Thom Haller asks on TCW if ‘to be an effective leader, you need to learn how to write well’.
Here’s how I see it.
If you can communicate clearly, then there is a greater chance that people will understand what you want to them.
They ‘may’ trust you more – I don’t know.
I worked in Fortune 500 companies, as I’m sure you folks did, but I didn’t necessarily trust the people or the wisdom of their strategies.
But I know what they expected of me and my team—so we did it.
The failing of most senior managers tend to be:
- Mixed messages
- Lack of ownership, and
- Political correctness.
Some have these forced upon them, (i.e. social pressures) while for others it’s just a habit.
Warren Buffet’s annual reports, which are posted on the Berkshire site, are worth looking at.
Simple, easy to read, no waffle.
Thom asked if I could give some examples.
The last company I worked for brought in a new CEO as we needed to turn things around fast.
Here’s what he did (among other things):
- Every communication you send has the move the task towards completion. In other words, communications (emails, reports, speeches) are to push the task to the next step/person/activity.
- If what you say/do slows the process or (as was the case with my line mgr) obscures what’s happening the he (as the main firefighter) can see what’s going on.
- Specifically he told us to:
- keep team mtgs to less than 20 min – if you can’t solve it by then, escalate. Most people will find a way to find resolution rather than escalate and look incompetent.
- keep one-2-one mtgs to 5 min – e.g. the pm mon mtg with head of dev. All you want to know is a) is it on track 2) can you fix it 3) when will it be fixed. The pms started to interview the team leads for 5 min. in and out. No messing around.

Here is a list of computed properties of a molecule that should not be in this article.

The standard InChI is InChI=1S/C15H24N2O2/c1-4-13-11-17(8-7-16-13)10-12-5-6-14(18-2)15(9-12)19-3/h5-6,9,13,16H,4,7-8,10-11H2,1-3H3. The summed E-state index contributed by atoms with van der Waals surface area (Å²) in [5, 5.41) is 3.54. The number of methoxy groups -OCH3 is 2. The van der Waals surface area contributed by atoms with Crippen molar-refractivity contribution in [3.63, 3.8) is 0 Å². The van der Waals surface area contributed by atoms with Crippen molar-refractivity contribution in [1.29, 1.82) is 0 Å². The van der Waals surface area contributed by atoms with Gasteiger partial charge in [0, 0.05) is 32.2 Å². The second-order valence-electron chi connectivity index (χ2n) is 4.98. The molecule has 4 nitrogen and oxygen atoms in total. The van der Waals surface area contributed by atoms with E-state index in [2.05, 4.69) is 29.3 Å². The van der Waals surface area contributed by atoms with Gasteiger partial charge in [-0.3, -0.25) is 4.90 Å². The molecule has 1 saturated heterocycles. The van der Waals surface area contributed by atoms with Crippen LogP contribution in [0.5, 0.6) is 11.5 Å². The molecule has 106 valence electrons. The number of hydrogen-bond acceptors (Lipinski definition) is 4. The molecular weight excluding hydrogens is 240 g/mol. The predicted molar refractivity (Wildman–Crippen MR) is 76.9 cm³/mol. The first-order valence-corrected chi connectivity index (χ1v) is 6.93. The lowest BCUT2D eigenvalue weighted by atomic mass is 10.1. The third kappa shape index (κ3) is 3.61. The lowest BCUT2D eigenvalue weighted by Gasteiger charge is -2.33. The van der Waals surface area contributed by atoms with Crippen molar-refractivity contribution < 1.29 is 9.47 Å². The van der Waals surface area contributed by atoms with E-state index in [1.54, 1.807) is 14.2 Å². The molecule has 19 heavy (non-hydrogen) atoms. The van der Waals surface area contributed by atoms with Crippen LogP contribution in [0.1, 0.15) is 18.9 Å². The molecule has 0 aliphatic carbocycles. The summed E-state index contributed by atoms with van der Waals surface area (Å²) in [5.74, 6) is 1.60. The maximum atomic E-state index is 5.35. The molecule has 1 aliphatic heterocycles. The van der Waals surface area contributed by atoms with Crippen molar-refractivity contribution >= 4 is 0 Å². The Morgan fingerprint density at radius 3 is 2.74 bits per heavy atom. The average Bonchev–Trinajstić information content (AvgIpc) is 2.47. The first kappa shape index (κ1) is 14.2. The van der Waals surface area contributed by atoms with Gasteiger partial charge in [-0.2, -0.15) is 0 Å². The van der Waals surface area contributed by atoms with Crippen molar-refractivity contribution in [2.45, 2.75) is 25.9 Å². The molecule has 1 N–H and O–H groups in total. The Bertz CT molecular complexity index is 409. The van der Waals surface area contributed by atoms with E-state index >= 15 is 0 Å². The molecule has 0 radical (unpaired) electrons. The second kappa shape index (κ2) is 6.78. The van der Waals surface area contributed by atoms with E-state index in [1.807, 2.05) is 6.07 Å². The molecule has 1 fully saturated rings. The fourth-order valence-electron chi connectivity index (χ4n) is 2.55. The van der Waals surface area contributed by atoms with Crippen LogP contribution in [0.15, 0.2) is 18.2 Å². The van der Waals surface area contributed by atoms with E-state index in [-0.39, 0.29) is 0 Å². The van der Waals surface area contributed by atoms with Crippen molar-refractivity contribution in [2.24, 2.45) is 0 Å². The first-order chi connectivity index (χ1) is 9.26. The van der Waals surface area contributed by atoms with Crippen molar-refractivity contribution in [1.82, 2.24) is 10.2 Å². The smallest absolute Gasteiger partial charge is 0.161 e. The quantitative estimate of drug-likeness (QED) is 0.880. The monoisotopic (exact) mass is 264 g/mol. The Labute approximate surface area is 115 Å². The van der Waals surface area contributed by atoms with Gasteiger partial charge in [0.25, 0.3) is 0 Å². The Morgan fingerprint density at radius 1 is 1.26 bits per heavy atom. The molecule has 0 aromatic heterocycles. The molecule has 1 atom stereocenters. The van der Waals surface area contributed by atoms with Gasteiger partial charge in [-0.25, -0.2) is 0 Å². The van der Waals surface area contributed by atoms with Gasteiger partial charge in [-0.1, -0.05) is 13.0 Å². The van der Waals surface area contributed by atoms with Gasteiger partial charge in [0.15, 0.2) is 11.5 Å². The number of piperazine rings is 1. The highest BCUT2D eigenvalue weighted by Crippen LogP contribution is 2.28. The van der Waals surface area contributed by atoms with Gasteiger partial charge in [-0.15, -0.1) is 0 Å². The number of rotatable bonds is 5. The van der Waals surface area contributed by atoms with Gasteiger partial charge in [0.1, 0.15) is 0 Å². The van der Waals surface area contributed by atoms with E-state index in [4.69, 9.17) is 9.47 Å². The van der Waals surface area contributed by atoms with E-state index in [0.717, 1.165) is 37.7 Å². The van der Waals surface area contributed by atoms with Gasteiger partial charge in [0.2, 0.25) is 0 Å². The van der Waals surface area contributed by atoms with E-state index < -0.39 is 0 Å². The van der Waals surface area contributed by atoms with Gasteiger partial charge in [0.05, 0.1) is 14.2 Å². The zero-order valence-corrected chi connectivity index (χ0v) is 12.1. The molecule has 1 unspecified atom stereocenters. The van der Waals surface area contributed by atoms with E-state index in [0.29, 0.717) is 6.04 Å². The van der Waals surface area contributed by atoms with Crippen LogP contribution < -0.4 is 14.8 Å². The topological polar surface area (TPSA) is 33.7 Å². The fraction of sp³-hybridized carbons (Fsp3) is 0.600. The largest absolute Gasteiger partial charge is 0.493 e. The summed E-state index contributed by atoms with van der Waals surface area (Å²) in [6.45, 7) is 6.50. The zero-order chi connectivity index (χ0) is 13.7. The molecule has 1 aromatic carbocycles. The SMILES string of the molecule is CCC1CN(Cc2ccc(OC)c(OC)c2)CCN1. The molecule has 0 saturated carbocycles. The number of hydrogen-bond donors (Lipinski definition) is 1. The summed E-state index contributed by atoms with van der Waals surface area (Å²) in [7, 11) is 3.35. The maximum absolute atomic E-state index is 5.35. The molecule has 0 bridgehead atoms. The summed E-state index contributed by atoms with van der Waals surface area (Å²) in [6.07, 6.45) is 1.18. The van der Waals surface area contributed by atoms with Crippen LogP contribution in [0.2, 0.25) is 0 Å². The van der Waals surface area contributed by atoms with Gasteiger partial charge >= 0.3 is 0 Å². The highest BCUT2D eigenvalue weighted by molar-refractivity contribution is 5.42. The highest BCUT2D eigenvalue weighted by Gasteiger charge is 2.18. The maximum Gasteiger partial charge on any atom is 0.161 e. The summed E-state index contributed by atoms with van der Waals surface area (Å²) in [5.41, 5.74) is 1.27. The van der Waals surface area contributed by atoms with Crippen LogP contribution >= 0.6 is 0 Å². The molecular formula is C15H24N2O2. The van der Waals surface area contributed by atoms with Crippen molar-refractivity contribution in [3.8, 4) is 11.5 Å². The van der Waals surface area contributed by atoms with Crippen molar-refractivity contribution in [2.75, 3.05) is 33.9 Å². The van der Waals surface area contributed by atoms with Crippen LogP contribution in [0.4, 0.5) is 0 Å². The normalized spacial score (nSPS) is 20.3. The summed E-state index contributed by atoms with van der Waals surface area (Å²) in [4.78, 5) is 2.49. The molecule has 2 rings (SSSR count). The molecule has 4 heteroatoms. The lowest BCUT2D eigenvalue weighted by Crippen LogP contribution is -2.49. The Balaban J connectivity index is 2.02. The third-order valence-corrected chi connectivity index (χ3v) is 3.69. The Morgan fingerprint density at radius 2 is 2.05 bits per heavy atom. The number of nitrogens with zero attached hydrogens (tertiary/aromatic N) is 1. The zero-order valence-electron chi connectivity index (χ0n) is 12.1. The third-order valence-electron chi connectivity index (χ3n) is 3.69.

- Make the tech docs shorter. He wanted thin docs. No fluff. He personally reviewed all tech docs. We had his permission to cut out the waffle.
- Use traffic head lights on all status reports, e.g. red for critical etc.
- Status reports were printed out and put on the wall, i.e. everyone saw if your project was on/off schedule.
- Forbid us to use TLAs. Everything had to be worked correctly. Why? TLAs (to him) were short-hand for laziness. This drove people mad but he pushed it repeatedly.
His emails were a series of action points. E.g.
1. Ivan Walsh – tech docs – fri – status
There was no chitchat.
The combination of all this was that people were more direct, immediate and effective. It was a combined effort but it had a v positive effect on the workplace.
After a few months, it felt like we were communicating better.
Also, he praised people who got it right.
You can read the rest of this discussion on The Content Wrangler
What do you think?
Does your team lead, line manager or CEO really need to know how to write well?
Can you give an example of how you’ve seen this work or fail in your organization?